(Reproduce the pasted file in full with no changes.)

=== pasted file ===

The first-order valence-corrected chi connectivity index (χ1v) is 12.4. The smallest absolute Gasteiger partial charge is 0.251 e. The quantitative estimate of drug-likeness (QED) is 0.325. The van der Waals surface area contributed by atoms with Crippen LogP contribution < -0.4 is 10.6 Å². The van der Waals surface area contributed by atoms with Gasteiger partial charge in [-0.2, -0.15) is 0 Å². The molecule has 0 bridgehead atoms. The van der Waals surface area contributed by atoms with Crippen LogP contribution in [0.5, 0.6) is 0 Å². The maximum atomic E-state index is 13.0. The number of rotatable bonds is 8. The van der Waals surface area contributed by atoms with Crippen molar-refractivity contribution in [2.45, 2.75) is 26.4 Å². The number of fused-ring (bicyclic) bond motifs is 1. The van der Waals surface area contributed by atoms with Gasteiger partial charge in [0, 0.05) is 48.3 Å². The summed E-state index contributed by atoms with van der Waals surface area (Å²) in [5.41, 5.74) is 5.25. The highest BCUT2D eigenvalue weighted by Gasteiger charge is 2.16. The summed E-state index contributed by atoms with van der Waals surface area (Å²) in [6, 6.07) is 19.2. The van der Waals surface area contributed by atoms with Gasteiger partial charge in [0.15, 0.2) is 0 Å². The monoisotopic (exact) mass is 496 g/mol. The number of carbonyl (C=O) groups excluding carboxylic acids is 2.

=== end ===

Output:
The first-order valence-corrected chi connectivity index (χ1v) is 12.4. The smallest absolute Gasteiger partial charge is 0.251 e. The quantitative estimate of drug-likeness (QED) is 0.325. The van der Waals surface area contributed by atoms with Crippen LogP contribution < -0.4 is 10.6 Å². The van der Waals surface area contributed by atoms with Gasteiger partial charge in [-0.2, -0.15) is 0 Å². The molecule has 0 bridgehead atoms. The van der Waals surface area contributed by atoms with Crippen LogP contribution in [0.5, 0.6) is 0 Å². The maximum atomic E-state index is 13.0. The number of rotatable bonds is 8. The van der Waals surface area contributed by atoms with Crippen molar-refractivity contribution in [2.45, 2.75) is 26.4 Å². The number of fused-ring (bicyclic) bond motifs is 1. The van der Waals surface area contributed by atoms with Gasteiger partial charge in [0, 0.05) is 48.3 Å². The summed E-state index contributed by atoms with van der Waals surface area (Å²) in [5.41, 5.74) is 5.25. The highest BCUT2D eigenvalue weighted by Gasteiger charge is 2.16. The summed E-state index contributed by atoms with van der Waals surface area (Å²) in [6, 6.07) is 19.2. The van der Waals surface area contributed by atoms with Gasteiger partial charge in [0.15, 0.2) is 0 Å². The monoisotopic (exact) mass is 496 g/mol. The number of carbonyl (C=O) groups excluding carboxylic acids is 2.